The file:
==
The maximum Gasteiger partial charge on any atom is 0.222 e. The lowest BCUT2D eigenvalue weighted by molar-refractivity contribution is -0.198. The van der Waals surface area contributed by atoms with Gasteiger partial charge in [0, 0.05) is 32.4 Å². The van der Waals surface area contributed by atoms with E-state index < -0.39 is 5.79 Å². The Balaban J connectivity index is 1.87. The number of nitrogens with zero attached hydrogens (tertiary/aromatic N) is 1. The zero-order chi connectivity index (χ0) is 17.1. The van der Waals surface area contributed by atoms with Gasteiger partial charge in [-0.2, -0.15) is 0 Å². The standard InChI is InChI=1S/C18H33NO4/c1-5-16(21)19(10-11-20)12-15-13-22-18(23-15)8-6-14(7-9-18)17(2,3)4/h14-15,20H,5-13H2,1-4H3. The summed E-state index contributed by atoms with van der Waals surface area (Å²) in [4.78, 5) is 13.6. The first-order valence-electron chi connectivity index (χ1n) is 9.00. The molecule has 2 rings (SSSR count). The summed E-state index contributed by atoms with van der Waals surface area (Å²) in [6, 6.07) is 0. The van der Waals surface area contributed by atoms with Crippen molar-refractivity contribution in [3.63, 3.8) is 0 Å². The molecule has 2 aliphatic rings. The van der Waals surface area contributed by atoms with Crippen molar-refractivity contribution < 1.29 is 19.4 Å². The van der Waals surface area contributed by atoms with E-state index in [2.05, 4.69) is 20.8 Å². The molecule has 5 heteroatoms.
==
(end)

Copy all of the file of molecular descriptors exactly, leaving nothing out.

The maximum Gasteiger partial charge on any atom is 0.222 e. The lowest BCUT2D eigenvalue weighted by molar-refractivity contribution is -0.198. The van der Waals surface area contributed by atoms with Gasteiger partial charge in [0, 0.05) is 32.4 Å². The van der Waals surface area contributed by atoms with E-state index < -0.39 is 5.79 Å². The Balaban J connectivity index is 1.87. The number of nitrogens with zero attached hydrogens (tertiary/aromatic N) is 1. The zero-order chi connectivity index (χ0) is 17.1. The van der Waals surface area contributed by atoms with Gasteiger partial charge in [-0.2, -0.15) is 0 Å². The standard InChI is InChI=1S/C18H33NO4/c1-5-16(21)19(10-11-20)12-15-13-22-18(23-15)8-6-14(7-9-18)17(2,3)4/h14-15,20H,5-13H2,1-4H3. The summed E-state index contributed by atoms with van der Waals surface area (Å²) in [4.78, 5) is 13.6. The first-order valence-electron chi connectivity index (χ1n) is 9.00. The molecule has 2 rings (SSSR count). The summed E-state index contributed by atoms with van der Waals surface area (Å²) in [6, 6.07) is 0. The van der Waals surface area contributed by atoms with Crippen molar-refractivity contribution in [3.63, 3.8) is 0 Å². The molecule has 2 aliphatic rings. The van der Waals surface area contributed by atoms with Crippen molar-refractivity contribution < 1.29 is 19.4 Å². The van der Waals surface area contributed by atoms with E-state index in [2.05, 4.69) is 20.8 Å². The molecule has 5 heteroatoms.